High school field hockey and how it’s conducted may be getting a noticeable makeover soon.
The MIAA Field Hockey Committee met virtually Friday and approved a tentative plan to separate boys and girls in high school field hockey competitions in Massachusetts.
The proposal, which aims to create a 7-on-7 boys’ field hockey program as a separate sport, looks to revamp field hockey competitiveness, fairness, and safety.
Since the late 1970s, following the court ruling in “Attorney General v. MIAA” field hockey in Massachusetts has been a coed sport with some schools having multiple boys on their roster.
Most notably, Somerset Berkeley, winners of the last two Division 1 state championships, has two boys on their roster. To some coaches, this is altering the sports overall fair play on the field.
King Phillip coach Lisa Cropper, who spoke on behalf of the Massachusetts Coalition to Preserve Girls Field Hockey, has been advocating for a systematic change to how field hockey is conducted in the state.
“We want to return the opportunities for fair play, and for safety,” Cropper said.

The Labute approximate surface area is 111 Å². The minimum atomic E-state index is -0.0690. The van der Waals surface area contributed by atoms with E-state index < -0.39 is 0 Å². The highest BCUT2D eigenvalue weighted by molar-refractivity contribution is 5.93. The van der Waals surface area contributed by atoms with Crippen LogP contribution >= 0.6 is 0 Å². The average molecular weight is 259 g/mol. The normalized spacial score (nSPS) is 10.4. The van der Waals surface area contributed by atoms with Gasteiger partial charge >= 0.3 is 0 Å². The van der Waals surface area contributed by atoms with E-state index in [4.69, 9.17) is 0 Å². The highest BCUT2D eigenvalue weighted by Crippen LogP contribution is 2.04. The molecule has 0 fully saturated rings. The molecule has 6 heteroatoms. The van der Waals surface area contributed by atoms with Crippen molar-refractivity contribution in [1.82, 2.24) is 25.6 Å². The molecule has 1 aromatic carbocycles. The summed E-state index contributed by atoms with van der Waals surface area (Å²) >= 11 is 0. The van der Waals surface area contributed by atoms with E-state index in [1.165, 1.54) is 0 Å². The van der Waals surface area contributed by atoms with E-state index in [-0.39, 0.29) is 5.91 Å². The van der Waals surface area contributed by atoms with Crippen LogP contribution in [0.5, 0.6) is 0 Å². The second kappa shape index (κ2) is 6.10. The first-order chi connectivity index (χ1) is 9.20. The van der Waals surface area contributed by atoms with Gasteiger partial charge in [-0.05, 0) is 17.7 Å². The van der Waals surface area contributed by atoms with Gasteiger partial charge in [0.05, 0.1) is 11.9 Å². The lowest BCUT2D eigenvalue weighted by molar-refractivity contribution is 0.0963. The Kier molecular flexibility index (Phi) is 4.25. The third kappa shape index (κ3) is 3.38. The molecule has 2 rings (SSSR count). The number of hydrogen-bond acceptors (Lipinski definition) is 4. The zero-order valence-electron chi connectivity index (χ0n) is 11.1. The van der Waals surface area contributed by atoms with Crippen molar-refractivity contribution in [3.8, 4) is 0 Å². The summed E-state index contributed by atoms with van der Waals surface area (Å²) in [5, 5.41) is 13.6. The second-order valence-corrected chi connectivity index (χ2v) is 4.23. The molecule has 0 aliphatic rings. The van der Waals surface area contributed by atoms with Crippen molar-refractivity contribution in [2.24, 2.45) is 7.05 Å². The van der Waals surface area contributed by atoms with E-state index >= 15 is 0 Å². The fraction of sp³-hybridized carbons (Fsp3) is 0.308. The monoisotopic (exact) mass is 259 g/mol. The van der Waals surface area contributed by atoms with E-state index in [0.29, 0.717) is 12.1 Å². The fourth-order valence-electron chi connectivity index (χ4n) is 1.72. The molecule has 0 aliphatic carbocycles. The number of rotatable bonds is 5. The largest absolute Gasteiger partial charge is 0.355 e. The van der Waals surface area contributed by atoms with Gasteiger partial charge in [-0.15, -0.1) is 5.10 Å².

Tight end joins Tom Brady in Tampa Bay: says he’s ready to play again
BY LORENZO RECUPERO
In a development completely shocking to all New England sports fans, Rob “Gronk” Gronkowski is back from retirement.
But his return won’t be spent with the Patriots.
The entire NFL world was rattled again by news coming out of New England. First it was the greatest quarterback to ever play the game who made his departure, and now the greatest tight to ever play the game will officially be picking up his things and moving on as well.
After flirting with a return for a full season and play- ing with the emotions of all New Englanders, Gronk announced Tuesday he will come out of retirement — to play ball with Tom Brady down south.
At a moment in history when a virus looks to disassemble our society, now we must endure a terrible moment in our life and times as New England sports fans, with news that Tom Brady is leaving the Patriots.
Brady leaving us, leaving the Patriots, leaving our Sunday football matinees as New England Patriot fans is all about an extraordinary moment in our sports lives.
It is a solemn moment. It is a moment with terrorizing qualities.
Above all, it marks a dramatic circumstance at a time when everything about the New England Patriots is about to change.
It is incomprehensible for many of us who have spent the past two decades watching Brady and the patriots go to the Super Bowl nine times and win six times, to now realize the party is over.